“Walsh Heritage” Vol 2, pg 676
LOCATION: 505 Park Street East, Park River, ND
The resplendent and modern structure on Highway 17 just east of Park River, ND, which stands as a welcoming sentinel for all residents and travelers in the area, is the home of the new St. Mary’s Catholic Church of Park River. It is the symbol of progress from the early days of a traveling priest who would celebrate the Holy Mass in the homes of the few catholic families in this area. This prior to the time of the construction of St. Veronica’s Church, a modest frame building seating 150, built at a cost of $600 in 1888 at the corner of Code Ave. and 6th Street. This was replaced in 1914 by St. Mary’s Church, built on the same site at a cost of $5,000, with a seating capacity of 350. In 1969 a new brick structure housing Church Rectory and Parish Center was built on the present site on Highway 17 at a cost of $350,000.
The first resident priest was Rev. John Maxwell, 1911 to 1913, followed by Rev. Patrick Long, Rev. Alex McDonald, Rev. Phillip McGee, Rev. Charles Fay, Rev. John J. O’Meara, Rev. Michael McNamee, and present pastor, Rev. E.A. Zirbes.
The altar from old St. Mary’s was a special order, hand cast in Germany and shipped here in sections, with a valued construction cost of $1800. It is now on display at the Walsh County Museum in Minto, ND.
Submitted by Mrs. Phyllis Cowger, Park River, ND
SAINT MARY’S PARISH, PARK RIVER
“Walsh Heritage”, Vol 2, pg 675
Forty hard working pioneers gave the parish of St. Mary’s its start by building St. Veronica’s Church in 1888. It started as a Missionary to the Larimore Parish and remained as such for 16 years, although it was officially incorporated in 1895.
The first resident Priest, an Irishman, introduced Catholic practices yet uncommon to Park River. These were the Benediction of the Blessed Sacraments, Stations of the Cross, Lenten devotions, and observance of the Nine Fridays.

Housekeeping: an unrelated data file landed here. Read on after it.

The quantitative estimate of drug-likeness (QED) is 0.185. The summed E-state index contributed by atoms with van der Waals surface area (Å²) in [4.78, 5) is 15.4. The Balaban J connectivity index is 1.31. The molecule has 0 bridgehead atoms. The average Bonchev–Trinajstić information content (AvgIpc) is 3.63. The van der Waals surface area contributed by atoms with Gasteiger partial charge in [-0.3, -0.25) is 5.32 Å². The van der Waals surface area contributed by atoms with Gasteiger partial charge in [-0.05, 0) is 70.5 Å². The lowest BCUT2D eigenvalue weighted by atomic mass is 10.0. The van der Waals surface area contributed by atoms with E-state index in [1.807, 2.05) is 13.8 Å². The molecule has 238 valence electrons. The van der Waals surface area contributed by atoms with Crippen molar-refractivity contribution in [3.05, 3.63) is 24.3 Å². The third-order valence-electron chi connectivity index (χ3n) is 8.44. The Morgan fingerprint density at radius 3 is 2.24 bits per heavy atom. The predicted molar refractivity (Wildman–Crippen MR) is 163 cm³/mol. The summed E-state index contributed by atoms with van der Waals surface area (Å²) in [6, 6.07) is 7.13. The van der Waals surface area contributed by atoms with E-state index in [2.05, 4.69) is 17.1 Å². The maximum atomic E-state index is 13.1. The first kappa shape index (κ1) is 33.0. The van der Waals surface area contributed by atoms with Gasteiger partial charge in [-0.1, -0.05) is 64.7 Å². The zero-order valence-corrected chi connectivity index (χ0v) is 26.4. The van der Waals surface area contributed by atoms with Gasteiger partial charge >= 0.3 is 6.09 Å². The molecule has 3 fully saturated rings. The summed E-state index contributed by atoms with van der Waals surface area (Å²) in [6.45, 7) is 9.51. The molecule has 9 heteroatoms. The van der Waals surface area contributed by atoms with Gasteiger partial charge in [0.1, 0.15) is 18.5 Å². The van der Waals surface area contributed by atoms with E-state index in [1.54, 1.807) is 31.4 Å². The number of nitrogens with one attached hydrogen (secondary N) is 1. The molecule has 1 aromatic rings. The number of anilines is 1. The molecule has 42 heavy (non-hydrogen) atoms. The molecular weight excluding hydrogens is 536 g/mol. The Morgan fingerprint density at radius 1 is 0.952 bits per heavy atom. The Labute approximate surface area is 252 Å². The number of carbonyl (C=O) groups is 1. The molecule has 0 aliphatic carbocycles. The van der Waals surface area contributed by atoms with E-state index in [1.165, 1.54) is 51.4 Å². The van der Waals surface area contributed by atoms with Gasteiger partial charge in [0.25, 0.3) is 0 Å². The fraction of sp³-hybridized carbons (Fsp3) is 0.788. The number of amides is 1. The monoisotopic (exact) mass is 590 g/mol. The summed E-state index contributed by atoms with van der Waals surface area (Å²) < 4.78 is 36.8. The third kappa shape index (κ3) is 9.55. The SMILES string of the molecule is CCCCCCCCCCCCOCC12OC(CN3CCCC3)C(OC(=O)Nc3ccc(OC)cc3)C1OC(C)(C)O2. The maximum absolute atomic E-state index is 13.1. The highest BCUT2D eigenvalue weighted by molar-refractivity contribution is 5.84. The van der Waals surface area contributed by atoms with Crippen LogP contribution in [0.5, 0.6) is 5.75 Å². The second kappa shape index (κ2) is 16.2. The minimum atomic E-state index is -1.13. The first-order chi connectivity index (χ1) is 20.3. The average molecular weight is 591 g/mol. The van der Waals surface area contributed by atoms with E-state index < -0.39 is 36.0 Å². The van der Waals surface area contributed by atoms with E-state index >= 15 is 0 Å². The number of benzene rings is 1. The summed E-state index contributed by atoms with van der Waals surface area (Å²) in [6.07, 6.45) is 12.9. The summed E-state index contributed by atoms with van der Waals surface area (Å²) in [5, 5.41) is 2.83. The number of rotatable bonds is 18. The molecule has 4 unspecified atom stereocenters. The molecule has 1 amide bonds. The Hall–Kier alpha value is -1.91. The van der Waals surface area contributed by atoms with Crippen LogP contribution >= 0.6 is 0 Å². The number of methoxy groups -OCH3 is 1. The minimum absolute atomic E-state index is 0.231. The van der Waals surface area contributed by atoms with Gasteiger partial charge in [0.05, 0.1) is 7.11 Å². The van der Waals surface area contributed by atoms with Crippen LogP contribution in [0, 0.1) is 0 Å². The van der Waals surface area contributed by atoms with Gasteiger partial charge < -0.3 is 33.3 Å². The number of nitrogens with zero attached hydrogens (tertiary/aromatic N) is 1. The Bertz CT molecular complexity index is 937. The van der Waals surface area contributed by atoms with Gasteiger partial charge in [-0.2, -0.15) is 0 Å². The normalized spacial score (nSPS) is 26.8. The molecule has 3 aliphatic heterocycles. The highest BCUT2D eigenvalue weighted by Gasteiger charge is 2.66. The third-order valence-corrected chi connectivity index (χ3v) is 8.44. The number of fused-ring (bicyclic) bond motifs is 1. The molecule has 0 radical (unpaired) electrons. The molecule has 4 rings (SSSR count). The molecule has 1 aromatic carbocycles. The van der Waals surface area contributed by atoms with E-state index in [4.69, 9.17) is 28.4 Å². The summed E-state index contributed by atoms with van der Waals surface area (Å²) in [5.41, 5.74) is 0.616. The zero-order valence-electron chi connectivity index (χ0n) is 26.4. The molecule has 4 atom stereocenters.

Talk of building a new church came in 1913, because the membership had increased to 150l In 1914 this became a reality with the building of a new church on the same site, and the name changed to St. Mary’s. The new structure could seat 350 with a choir loft in back. Cost of the church was $5,000. From 1914 to 1938 the Parish of St. Mary’s continued to grow and prosper.
When Father O’Meara arrived in 1938, things started to move. He built a chapel in the basement of the Rectory for Lenten services, and Mass during winter months. In 1941 the name of St. Mary’s was changed to St. Mary’s of the Presentation. Although the Parish was 45 years old, Mass was only celebrated every other Sunday due to Missionaries at Milton and Osnabrock. When there were no longer Missionaries and there was only Conway to serve, Mass was celebrated every Sunday in both parishes.
Another outstanding event that took place in 1941 was the celebrating of the first Holy Mass of Rev. Lloyd Joseph Hylden, who was ordained in Fargo on June 7 of that year. Father Hylden, a native of Park River, was born here Dec. 17, 1913, the only one from the parish to enter the priesthood. Rev. Father J.J. O’Meara served our parish from Sept. 1, 1938 to June of 1964.